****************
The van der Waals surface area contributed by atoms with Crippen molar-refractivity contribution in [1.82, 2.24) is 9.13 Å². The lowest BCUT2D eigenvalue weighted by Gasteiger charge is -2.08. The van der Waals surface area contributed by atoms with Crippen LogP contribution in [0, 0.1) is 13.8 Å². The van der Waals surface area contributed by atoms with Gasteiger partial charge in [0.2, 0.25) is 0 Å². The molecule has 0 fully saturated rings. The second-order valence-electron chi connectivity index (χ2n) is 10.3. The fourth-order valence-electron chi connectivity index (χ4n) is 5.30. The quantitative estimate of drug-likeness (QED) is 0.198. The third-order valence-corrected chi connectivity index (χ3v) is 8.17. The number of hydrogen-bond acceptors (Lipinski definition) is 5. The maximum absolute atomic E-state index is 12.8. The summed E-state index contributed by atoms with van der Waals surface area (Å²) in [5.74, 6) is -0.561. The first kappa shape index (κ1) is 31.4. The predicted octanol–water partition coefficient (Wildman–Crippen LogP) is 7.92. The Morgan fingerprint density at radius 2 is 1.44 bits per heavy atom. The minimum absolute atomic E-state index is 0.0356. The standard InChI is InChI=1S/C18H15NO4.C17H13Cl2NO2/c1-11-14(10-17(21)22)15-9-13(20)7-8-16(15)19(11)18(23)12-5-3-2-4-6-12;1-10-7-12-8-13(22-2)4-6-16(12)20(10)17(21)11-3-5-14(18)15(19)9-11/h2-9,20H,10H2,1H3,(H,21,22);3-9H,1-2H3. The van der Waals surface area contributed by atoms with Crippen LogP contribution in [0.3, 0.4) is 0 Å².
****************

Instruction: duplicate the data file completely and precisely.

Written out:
The van der Waals surface area contributed by atoms with Crippen molar-refractivity contribution in [1.82, 2.24) is 9.13 Å². The lowest BCUT2D eigenvalue weighted by Gasteiger charge is -2.08. The van der Waals surface area contributed by atoms with Crippen LogP contribution in [0, 0.1) is 13.8 Å². The van der Waals surface area contributed by atoms with Gasteiger partial charge in [0.2, 0.25) is 0 Å². The molecule has 0 fully saturated rings. The second-order valence-electron chi connectivity index (χ2n) is 10.3. The fourth-order valence-electron chi connectivity index (χ4n) is 5.30. The quantitative estimate of drug-likeness (QED) is 0.198. The third-order valence-corrected chi connectivity index (χ3v) is 8.17. The number of hydrogen-bond acceptors (Lipinski definition) is 5. The maximum absolute atomic E-state index is 12.8. The summed E-state index contributed by atoms with van der Waals surface area (Å²) in [5.74, 6) is -0.561. The first kappa shape index (κ1) is 31.4. The predicted octanol–water partition coefficient (Wildman–Crippen LogP) is 7.92. The Morgan fingerprint density at radius 2 is 1.44 bits per heavy atom. The minimum absolute atomic E-state index is 0.0356. The standard InChI is InChI=1S/C18H15NO4.C17H13Cl2NO2/c1-11-14(10-17(21)22)15-9-13(20)7-8-16(15)19(11)18(23)12-5-3-2-4-6-12;1-10-7-12-8-13(22-2)4-6-16(12)20(10)17(21)11-3-5-14(18)15(19)9-11/h2-9,20H,10H2,1H3,(H,21,22);3-9H,1-2H3. The van der Waals surface area contributed by atoms with Crippen LogP contribution in [0.3, 0.4) is 0 Å².